I can write the story two different ways about how Republicans in the House all voted against President Obama's over $800 billion economic stimulus bill.
On one hand, they are principled warriors in the fight against big government and those pesky Democrats. They are standing for what they believe in.
On the other, they are a bunch of political hacks who keep trying to forget that they just got skunked at the ballot box in November and are now trying to thwart a popular President.
I will be interested to see whether either narrative takes hold in coming weeks.
Yes, and I'm sure the ole news media will probably do its best to undermine the Democrats.
Wait? You didn't hear? You didn't get the latest report about the bias on the major cable news networks?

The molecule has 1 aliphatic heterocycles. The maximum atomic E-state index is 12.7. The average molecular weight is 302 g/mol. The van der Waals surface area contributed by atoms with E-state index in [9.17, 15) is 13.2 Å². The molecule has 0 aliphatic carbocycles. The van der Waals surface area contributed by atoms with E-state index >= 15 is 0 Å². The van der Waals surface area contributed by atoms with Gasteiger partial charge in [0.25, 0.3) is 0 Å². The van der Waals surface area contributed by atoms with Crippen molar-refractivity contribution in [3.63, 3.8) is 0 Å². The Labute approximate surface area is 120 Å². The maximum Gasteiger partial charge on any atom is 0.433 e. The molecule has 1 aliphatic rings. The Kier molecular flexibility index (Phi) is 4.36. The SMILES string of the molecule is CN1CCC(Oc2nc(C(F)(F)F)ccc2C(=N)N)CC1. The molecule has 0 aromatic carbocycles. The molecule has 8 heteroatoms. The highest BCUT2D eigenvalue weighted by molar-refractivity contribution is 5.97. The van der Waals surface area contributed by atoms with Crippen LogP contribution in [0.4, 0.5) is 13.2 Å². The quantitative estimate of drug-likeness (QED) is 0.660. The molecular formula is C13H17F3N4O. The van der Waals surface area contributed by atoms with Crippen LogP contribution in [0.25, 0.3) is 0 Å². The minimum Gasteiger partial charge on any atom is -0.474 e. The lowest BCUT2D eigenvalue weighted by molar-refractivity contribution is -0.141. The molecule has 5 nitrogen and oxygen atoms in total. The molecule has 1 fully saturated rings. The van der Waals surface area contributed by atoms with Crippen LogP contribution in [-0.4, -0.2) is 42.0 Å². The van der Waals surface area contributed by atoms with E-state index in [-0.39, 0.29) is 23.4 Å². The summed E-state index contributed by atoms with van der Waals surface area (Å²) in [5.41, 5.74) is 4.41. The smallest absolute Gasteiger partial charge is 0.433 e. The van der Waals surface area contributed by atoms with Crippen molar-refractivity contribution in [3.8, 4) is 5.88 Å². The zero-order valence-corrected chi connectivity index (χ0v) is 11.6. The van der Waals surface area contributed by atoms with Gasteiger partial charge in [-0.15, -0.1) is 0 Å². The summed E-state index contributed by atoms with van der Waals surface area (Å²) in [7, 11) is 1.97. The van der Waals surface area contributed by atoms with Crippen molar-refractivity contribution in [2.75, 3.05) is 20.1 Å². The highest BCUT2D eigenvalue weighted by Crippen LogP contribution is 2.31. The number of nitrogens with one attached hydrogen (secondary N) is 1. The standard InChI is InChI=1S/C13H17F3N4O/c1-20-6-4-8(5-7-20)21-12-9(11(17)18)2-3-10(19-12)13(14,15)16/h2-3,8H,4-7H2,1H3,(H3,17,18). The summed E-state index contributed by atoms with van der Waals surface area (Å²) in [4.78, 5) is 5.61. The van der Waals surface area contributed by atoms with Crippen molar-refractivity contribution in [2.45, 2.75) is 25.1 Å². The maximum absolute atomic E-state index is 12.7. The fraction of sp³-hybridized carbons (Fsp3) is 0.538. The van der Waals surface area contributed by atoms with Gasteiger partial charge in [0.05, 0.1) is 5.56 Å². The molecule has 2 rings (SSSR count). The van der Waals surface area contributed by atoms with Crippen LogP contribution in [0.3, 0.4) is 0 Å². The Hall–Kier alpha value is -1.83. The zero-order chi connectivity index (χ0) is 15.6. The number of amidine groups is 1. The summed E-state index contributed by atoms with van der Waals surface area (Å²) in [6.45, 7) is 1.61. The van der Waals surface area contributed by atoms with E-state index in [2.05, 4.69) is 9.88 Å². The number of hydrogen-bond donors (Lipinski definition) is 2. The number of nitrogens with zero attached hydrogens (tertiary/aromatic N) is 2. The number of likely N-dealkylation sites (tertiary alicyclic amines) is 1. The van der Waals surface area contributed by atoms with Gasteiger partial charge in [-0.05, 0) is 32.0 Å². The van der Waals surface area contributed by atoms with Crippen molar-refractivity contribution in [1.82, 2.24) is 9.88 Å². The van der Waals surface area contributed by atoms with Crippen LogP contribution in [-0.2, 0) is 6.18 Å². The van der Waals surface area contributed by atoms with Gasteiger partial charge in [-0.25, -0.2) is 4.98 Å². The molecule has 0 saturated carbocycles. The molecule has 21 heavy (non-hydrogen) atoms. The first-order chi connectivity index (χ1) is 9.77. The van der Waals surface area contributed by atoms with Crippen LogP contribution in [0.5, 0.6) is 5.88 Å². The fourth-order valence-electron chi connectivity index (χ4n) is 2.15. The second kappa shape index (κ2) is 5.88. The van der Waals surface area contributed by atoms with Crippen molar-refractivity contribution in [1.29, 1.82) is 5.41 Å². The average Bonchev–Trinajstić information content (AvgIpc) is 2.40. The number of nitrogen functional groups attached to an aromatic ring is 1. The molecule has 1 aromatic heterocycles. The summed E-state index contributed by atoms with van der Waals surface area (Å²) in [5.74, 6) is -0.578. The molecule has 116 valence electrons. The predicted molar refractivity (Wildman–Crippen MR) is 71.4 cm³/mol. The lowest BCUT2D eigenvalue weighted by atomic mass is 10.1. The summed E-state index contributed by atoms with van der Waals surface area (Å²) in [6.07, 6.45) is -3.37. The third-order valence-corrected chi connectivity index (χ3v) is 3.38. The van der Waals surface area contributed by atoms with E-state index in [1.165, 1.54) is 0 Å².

"In a new analysis, ThinkProgress has found that the five cable news networks -- CNN, MSNBC, Fox News, Fox Business and CNBC -- have hosted more Republican lawmakers to discuss the plan than Democrats by a 2 to 1 ratio this week," said the note that will certainly cause some of you to spit your bit.
Now back to our regularly scheduled blog entry.
In a sense, how the GOP actions on the stimulus bill are perceived is a big deal, because it can affect how they are able to gain (or not gain) political traction in coming months.
One new poll out on Wednesday had Democrats in Congress getting approval ratings in the 40s, as compared to the 20s for the GOP.
One would have to think part of that disparity is due to President Obama's popularity, which is obviously something the Republicans have to watch.
Sometimes, you can be the party of "no" and benefit in the polls.
But right now, the Democrats and Barack Obama are the popular ones.
Which makes the GOP decision on how to proceed on the stimulus bill all the more interesting.